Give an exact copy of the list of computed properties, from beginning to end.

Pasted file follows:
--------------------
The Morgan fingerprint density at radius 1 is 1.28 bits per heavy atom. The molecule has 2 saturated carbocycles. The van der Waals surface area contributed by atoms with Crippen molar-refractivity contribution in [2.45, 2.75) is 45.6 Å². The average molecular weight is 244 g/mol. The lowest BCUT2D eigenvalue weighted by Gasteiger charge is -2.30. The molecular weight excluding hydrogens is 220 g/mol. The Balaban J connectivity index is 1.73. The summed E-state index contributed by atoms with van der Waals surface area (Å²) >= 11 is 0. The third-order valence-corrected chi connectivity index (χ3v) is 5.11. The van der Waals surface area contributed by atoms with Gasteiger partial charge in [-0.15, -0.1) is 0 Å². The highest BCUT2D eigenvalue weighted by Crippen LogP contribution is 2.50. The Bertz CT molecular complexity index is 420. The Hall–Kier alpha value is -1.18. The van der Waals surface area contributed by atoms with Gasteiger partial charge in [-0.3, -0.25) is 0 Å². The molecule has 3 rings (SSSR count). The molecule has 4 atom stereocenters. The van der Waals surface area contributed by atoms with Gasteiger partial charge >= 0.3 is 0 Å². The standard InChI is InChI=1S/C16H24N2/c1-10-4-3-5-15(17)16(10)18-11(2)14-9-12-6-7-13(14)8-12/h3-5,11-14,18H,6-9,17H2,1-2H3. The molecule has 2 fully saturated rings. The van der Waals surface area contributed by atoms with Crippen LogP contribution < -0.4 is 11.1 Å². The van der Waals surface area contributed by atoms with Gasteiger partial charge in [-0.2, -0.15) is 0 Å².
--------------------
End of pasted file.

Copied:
The Morgan fingerprint density at radius 1 is 1.28 bits per heavy atom. The molecule has 2 saturated carbocycles. The van der Waals surface area contributed by atoms with Crippen molar-refractivity contribution in [2.45, 2.75) is 45.6 Å². The average molecular weight is 244 g/mol. The lowest BCUT2D eigenvalue weighted by Gasteiger charge is -2.30. The molecular weight excluding hydrogens is 220 g/mol. The Balaban J connectivity index is 1.73. The summed E-state index contributed by atoms with van der Waals surface area (Å²) >= 11 is 0. The third-order valence-corrected chi connectivity index (χ3v) is 5.11. The van der Waals surface area contributed by atoms with Gasteiger partial charge in [-0.15, -0.1) is 0 Å². The highest BCUT2D eigenvalue weighted by Crippen LogP contribution is 2.50. The Bertz CT molecular complexity index is 420. The Hall–Kier alpha value is -1.18. The van der Waals surface area contributed by atoms with Gasteiger partial charge in [-0.3, -0.25) is 0 Å². The molecule has 3 rings (SSSR count). The molecule has 4 atom stereocenters. The van der Waals surface area contributed by atoms with Gasteiger partial charge >= 0.3 is 0 Å². The standard InChI is InChI=1S/C16H24N2/c1-10-4-3-5-15(17)16(10)18-11(2)14-9-12-6-7-13(14)8-12/h3-5,11-14,18H,6-9,17H2,1-2H3. The molecule has 2 fully saturated rings. The van der Waals surface area contributed by atoms with Crippen LogP contribution < -0.4 is 11.1 Å². The van der Waals surface area contributed by atoms with Gasteiger partial charge in [-0.2, -0.15) is 0 Å².